Although government censorship spoke little about sporadic disturbances in work in Gdańsk and soon cut all phone connections from the coast to the rest of Poland,[3] the transmissions of Radio Free Europe penetrating the Iron Curtain and spreading samizdat (bibuła) and grapevine gossip ensured that the ideas of the emerging Solidarity movement spread very quickly throughout Poland.

Monument of the fallen Shipyard Workers of 1970 was created in the aftermath of the Gdańsk Agreement, and unveiled on December 16, 1980.

On August 16, delegations from other strike committees arrived at the shipyard,[3] with Bogdan Lis and Andrzej Gwiazda. This led to the creation of the Inter-Enterprise Strike Committee (Międzyzakładowy Komitet Strajkowy, MKS) under Lech Wałęsa. On the August 17, a priest, Henryk Jankowski, performed a mass outside the gate of the shipyard, on which 21 demands of MKS were put. No longer concerned simply with immediate local issues, the list began with the demand for new, independent trade unions. It went on to call for relaxation of censorship, the right to strike, new rights for the church, the freeing of political prisoners and improvements in the health service.[3] The next day, a delegation of intelligentsia from KOR arrived, declaring their assistance with negotiations. Among the members of the KOR delegation was Tadeusz Mazowiecki. In the meantime, Mury (Walls) protest song of Jacek Kaczmarski became very popular among the workers.

On August 18, the Szczecin Shipyard joined the strike, under the leadership of Marian Jurczyk. The strike wave spread along the coast, closing the ports and bringing the economy to a halt. With the assistance of the activists from KOR and the support of many intellectuals, the workers occupying the various factories, mines, and shipyards across Poland came together. Within days, about 200 factories had joined the strike committee and by August 21, most of Poland was affected by the strikes, from shipyards of the coastal cities to the mines in Silesian Upper Silesian Industrial Area. More and more new unions were formed and joined the federation. By the end of the strike wave, MKS represented over 600 factories from all over Poland.

Due to the popular support of the citizens and other striking groups, as well as international support and media coverage, the Gdańsk workers held out until the government gave in to their demands. On August 21, a Governmental Commission (Komisja Rządowa) with Mieczysław Jagielski arrived in Gdańsk, and another one with Kazimierz Barcikowski was dispatched to Szczecin. On August 30 and 31,[3] and September 3, the representatives of the workers and the government signed an agreement, formalizing the acceptance of many of the workers demand, including their right to strike. This agreement came to be known as the August or Gdańsk agreement (Porozumienia sierpniowe).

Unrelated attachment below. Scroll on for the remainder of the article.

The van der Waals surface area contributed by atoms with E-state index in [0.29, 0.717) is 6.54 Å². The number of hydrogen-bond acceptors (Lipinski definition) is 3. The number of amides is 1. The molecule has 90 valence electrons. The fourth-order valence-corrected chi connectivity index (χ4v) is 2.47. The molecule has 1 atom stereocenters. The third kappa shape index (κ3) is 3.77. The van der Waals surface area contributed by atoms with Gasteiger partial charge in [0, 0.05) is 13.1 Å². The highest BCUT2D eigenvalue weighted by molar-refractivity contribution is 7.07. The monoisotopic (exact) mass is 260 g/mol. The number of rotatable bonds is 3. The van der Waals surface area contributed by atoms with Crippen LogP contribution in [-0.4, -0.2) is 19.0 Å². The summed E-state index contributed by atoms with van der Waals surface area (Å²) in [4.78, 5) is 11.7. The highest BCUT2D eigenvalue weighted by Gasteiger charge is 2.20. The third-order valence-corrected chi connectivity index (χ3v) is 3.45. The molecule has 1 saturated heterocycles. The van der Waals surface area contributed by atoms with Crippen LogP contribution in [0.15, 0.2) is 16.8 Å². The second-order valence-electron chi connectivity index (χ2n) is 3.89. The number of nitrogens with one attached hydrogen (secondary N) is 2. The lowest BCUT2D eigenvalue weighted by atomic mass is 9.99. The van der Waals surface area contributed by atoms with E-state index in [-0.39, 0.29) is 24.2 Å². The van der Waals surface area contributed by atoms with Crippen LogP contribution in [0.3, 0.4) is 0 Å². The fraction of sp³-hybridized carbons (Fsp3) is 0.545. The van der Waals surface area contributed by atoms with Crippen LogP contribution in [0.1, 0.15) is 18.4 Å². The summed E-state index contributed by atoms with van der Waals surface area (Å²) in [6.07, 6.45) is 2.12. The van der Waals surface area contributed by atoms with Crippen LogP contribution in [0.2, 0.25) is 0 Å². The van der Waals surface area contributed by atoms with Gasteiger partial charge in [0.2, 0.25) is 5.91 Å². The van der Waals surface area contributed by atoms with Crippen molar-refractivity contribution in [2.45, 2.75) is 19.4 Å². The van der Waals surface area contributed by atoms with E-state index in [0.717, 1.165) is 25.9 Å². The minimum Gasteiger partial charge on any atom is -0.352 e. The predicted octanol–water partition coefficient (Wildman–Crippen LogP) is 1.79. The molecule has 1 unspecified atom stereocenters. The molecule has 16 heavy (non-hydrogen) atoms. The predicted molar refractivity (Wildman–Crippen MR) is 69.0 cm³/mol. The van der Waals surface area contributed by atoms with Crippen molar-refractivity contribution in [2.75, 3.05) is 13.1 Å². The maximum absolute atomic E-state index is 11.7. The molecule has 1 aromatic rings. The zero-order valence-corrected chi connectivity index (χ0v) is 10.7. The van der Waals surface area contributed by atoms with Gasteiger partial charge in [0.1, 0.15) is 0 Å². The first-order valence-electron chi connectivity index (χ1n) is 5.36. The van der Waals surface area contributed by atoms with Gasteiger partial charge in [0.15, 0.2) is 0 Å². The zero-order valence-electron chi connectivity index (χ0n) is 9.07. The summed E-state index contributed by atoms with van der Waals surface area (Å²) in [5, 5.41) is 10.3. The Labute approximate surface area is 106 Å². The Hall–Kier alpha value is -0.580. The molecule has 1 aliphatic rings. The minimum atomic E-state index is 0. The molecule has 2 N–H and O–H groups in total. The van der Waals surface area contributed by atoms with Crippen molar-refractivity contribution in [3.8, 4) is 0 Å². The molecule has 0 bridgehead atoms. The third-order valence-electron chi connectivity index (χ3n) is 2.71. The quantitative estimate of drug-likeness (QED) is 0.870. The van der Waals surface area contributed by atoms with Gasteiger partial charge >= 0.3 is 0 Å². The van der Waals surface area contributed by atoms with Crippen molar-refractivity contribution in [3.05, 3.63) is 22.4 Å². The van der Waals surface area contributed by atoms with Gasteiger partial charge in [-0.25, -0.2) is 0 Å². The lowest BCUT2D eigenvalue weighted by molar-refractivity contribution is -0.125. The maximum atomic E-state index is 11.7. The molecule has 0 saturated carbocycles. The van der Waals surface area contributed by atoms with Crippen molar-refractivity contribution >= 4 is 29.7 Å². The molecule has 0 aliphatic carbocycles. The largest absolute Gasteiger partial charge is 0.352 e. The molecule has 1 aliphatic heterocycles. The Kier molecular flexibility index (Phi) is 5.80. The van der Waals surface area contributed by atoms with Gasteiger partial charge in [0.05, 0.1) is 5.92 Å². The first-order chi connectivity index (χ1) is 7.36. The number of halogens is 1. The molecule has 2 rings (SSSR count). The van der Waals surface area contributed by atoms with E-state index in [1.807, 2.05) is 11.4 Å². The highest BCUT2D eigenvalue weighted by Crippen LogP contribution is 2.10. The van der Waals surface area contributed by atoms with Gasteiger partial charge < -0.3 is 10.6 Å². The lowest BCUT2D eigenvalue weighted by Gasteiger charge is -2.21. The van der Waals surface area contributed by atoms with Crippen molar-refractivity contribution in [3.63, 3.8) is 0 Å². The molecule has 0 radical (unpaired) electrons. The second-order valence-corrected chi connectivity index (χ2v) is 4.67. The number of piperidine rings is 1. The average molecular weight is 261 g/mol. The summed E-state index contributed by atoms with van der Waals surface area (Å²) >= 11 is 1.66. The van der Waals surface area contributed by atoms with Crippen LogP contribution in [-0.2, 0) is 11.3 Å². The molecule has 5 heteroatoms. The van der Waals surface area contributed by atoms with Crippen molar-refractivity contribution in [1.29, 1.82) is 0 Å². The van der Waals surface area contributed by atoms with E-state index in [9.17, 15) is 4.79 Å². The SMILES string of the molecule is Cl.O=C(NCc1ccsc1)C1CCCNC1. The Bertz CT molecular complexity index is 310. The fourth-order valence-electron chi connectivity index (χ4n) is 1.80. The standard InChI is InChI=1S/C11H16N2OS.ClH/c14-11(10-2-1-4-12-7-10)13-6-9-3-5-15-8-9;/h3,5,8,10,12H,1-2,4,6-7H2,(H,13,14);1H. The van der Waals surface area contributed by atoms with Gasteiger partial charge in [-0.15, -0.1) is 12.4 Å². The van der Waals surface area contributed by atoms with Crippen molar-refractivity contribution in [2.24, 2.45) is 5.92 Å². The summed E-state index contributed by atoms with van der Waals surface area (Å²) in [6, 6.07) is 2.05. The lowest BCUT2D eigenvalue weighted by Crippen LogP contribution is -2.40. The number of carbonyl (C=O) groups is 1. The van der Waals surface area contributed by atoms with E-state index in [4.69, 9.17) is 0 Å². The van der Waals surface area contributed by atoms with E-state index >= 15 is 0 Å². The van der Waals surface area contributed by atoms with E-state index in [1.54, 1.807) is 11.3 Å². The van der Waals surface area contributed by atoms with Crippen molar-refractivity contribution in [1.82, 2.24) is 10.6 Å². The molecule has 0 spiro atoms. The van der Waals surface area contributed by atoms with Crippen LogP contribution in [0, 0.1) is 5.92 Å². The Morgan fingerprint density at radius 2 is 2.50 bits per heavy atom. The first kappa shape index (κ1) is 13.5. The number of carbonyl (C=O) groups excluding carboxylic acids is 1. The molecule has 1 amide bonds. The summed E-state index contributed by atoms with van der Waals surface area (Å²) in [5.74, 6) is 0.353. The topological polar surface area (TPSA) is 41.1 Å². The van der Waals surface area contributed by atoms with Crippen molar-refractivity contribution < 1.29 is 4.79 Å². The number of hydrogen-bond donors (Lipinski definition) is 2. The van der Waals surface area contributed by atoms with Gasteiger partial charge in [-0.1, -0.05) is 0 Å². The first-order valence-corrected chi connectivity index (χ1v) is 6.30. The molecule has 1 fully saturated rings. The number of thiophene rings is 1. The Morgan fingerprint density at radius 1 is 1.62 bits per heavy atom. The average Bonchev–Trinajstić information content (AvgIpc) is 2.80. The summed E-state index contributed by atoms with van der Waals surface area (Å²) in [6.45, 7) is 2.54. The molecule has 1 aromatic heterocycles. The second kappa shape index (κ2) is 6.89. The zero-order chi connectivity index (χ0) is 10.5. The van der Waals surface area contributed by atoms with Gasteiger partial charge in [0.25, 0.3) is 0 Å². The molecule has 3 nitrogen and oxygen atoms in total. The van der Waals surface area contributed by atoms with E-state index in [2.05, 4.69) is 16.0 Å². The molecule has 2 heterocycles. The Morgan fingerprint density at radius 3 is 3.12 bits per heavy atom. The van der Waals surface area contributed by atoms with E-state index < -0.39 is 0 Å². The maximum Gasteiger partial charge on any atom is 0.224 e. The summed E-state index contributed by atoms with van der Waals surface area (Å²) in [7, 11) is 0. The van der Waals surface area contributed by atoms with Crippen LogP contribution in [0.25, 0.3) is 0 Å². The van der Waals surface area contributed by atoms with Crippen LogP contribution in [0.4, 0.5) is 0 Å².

The program, although concerned with trade union matters, allowed citizens to bring democratic changes within the communist political structure and was universally regarded as the first step towards dismantling the Party monopoly. The main concern of the workers was the establishment of a trade union independent of communist party control and the legal right to strike. In creating these new groups, there would be a clear representation of the workers’ needs. Another consequence of the Gdańsk Agreement was the replacement of Edward Gierek by Stanisław Kania in September 1980.

Wieczór Wrocławia—daily newspaper of Wrocław, Poland, edition of March 20-21-21, 1981, with censorship intervention on first & last pages (under headline "Co zdarzyło się w Bydgoszczy? Pogotowie strajkowe w całym kraju" ("What happened in town Bydgoszcz? Strike alert in whole country"). Workers in the printing house decided to print this newspaper with the friar instead of text confiscated by censor. There is the original confirmation of "Solidarność" Trade Union on this copy of newspaper. It says the printing house chapel has decided to print this newspaper in this form.

Buoyed by the success of the strike, on the September 17, the representatives of Polish workers, including Lech Wałęsa, formed a nationwide trade union, Solidarity (Niezależny Samorządny Związek Zawodowy "Solidarność"). The name was proposed by Karol Modzelewski, and the famous logo was designed by Jerzy Janiszewski, designer of many Solidarity-related posters. On December 16, 1980, the Monument to fallen Shipyard Workers was unveiled. On January 15, 1981, a delegation from Solidarity, including Lech Wałęsa, met Pope John Paul II in Rome. Between September 5 and 10 and September 26 to October 7, the first national congress of Solidarity was held, and Lech Wałęsa was elected its president.

In the meantime, Solidarity was transforming from a trade union into a social movement. Over the next 500 days, following the Gdańsk Agreement, 9 to 10 million workers, intellectuals, and students joined it or its suborganizations (like Independent Students Union, Niezależne Zrzeszenie Studentów, created in September 1980, or "Rural Solidarity," NSZZ Rolników Indywidualnych "Solidarność," a union of farmers, created in May 1981). It was the first and only recorded time in the history that a quarter of a country's population have voluntarily joined a single organization. "History has taught us that there is no bread without freedom," the Solidarity program stated a year later. "What we had in mind were not only bread, butter, and sausage but also justice, democracy, truth, legality, human dignity, freedom of convictions, and the repair of the republic."